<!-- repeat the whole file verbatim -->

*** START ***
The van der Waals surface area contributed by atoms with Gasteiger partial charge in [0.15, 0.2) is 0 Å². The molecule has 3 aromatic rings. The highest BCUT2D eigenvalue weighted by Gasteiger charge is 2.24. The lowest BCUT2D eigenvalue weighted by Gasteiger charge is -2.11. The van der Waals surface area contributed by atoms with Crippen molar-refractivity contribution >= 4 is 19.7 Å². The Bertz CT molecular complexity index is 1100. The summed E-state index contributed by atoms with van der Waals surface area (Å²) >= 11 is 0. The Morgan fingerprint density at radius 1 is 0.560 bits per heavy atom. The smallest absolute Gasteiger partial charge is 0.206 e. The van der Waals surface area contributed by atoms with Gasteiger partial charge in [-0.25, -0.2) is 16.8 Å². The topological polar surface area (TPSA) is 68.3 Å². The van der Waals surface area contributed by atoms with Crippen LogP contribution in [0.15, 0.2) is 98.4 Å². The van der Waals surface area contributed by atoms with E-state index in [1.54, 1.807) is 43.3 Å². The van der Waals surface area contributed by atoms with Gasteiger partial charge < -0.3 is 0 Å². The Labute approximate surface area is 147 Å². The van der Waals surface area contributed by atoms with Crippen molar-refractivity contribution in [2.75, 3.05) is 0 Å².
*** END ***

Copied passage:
The van der Waals surface area contributed by atoms with Gasteiger partial charge in [0.15, 0.2) is 0 Å². The molecule has 3 aromatic rings. The highest BCUT2D eigenvalue weighted by Gasteiger charge is 2.24. The lowest BCUT2D eigenvalue weighted by Gasteiger charge is -2.11. The van der Waals surface area contributed by atoms with Crippen molar-refractivity contribution >= 4 is 19.7 Å². The Bertz CT molecular complexity index is 1100. The summed E-state index contributed by atoms with van der Waals surface area (Å²) >= 11 is 0. The Morgan fingerprint density at radius 1 is 0.560 bits per heavy atom. The smallest absolute Gasteiger partial charge is 0.206 e. The van der Waals surface area contributed by atoms with Gasteiger partial charge in [-0.25, -0.2) is 16.8 Å². The topological polar surface area (TPSA) is 68.3 Å². The van der Waals surface area contributed by atoms with Crippen LogP contribution in [0.15, 0.2) is 98.4 Å². The van der Waals surface area contributed by atoms with E-state index in [1.54, 1.807) is 43.3 Å². The van der Waals surface area contributed by atoms with Gasteiger partial charge < -0.3 is 0 Å². The Labute approximate surface area is 147 Å². The van der Waals surface area contributed by atoms with Crippen molar-refractivity contribution in [2.75, 3.05) is 0 Å².